The Last Klezmer: Leopold Kozlowski, His Life and Music (1994)


(director/writer: Yale Strom; cinematographer: Oren Rudavsky; editor: David Notowitz ; music: Leopold Kozlowski; cast: Leopold Kozlowski; Runtime: 85; MPAA Rating: NR; producer: Bernard Berkin; Maelstrom Films; 1994-in English, Polish, Yiddish, and Russian with English subtitles)
“The lively and soulful music of the klezmer keeps things moving in an upbeat fashion.”

Reviewed by Dennis Schwartz

Klezmer is the Yiddish word for the Jewish folk music of eastern Europe, a joyous music that is a fusion of gypsy music, Jewish liturgical music, and the typical musical forms of Eastern Europe, including the polka. It’s played by a small band of itinerant Jewish folk musician, who traditionally perform at weddings or for temple functions. It had nearly died out by the mid-1990s when a modest revival of interest, especially among the young, began to hold promise that it might survive.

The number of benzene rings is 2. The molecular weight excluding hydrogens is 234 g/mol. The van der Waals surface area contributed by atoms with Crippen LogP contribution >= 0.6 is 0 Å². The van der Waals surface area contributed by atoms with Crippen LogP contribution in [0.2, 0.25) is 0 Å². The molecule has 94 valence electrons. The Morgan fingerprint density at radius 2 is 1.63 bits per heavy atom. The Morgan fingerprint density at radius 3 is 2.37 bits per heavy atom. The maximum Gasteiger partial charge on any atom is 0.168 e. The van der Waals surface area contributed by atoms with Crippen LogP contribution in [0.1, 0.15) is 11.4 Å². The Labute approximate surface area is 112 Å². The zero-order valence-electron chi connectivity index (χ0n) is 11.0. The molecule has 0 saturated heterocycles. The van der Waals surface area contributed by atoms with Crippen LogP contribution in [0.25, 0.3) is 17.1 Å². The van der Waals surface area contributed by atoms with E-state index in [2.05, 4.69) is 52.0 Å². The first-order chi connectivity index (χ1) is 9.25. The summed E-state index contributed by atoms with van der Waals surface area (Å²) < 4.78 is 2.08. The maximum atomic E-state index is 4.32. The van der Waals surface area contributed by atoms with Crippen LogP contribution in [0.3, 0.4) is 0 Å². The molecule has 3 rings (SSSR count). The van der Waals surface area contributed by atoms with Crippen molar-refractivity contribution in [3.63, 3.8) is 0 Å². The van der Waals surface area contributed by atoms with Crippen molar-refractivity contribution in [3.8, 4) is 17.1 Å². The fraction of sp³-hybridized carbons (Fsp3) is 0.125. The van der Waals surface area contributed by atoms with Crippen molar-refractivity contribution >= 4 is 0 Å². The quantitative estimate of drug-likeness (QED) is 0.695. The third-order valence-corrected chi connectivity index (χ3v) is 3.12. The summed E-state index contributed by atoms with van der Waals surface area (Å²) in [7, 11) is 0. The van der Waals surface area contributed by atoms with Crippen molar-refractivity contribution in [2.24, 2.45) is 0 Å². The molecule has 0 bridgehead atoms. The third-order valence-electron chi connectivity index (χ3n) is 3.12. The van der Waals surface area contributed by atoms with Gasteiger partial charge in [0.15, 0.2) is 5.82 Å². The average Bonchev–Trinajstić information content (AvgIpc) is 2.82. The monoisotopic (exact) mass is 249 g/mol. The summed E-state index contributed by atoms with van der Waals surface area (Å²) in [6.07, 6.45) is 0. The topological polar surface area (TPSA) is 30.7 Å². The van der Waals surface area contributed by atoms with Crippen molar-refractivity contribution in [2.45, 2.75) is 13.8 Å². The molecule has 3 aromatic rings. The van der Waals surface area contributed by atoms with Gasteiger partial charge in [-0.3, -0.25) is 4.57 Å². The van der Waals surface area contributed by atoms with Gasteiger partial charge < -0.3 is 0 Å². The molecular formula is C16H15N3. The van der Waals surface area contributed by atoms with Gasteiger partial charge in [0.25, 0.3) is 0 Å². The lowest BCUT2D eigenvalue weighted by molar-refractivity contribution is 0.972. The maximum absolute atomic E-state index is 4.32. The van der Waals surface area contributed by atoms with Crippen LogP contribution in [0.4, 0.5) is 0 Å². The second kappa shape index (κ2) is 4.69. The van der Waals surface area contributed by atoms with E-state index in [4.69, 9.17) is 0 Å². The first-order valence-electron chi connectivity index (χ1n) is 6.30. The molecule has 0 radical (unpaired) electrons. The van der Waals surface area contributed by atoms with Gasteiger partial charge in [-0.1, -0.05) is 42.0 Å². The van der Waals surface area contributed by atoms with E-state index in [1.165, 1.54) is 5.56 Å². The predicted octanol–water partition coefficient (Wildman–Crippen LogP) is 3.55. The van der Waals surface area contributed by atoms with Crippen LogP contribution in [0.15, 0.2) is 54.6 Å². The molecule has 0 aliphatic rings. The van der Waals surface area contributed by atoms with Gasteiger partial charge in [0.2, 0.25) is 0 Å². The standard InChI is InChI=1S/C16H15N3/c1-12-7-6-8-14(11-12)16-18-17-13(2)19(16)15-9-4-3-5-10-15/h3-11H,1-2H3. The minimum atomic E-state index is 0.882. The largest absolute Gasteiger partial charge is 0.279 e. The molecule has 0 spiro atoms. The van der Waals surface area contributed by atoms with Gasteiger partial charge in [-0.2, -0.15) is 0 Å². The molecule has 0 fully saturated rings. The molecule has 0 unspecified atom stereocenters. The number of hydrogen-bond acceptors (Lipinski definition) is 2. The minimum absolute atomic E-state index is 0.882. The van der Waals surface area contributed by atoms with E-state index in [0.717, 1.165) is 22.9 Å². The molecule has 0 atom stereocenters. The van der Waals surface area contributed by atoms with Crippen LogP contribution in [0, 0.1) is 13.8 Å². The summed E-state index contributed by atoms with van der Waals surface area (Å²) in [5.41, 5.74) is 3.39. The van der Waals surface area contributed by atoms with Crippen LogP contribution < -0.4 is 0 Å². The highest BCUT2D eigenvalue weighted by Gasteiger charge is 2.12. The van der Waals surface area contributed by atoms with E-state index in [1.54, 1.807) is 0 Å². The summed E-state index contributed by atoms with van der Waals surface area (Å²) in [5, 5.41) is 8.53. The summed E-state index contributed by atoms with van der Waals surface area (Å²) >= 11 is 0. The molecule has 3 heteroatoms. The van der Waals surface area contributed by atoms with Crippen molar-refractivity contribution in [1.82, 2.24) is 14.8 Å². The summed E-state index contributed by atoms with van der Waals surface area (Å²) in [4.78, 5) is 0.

San Diego-based klezmer revivalist author and violinist Yale Strom directs a conventional, bitter-sweet, stirring documentary about the 70-year-old Leopold Kozlowski, a gifted Jewish musician and survivor of the Holocaust. The musician looks back at his past in Poland visiting his former home, a small town in the Ukraine called Peremyshlyany, and the sites where his parents and brother were killed by the Nazis. He sadly tells about surviving in the death camps, being forced to play tangos for the SS while the inmates were marched to their death. Vividly he recalls his escape to live in the woods and become a partisan soldier. On a happier note, he reunites in his home town with a camp survivor he hasn’t seen in 50 years.

Kozlowski lives in Krakow and teaches Yiddish music to young Poles, who accept it as an ethnic folk music peculiar to their region. He’s a well-known pianist, composer and teacher, who for 23 years was conductor of the Polish Army Symphony Orchestra.

The lively and soulful music of the klezmer keeps things moving in an upbeat fashion to counter the sadness of Kozlowski’s earlier life. After all, as Kozlowski says, “A wedding without a klezmer is worst than a funeral without tears.”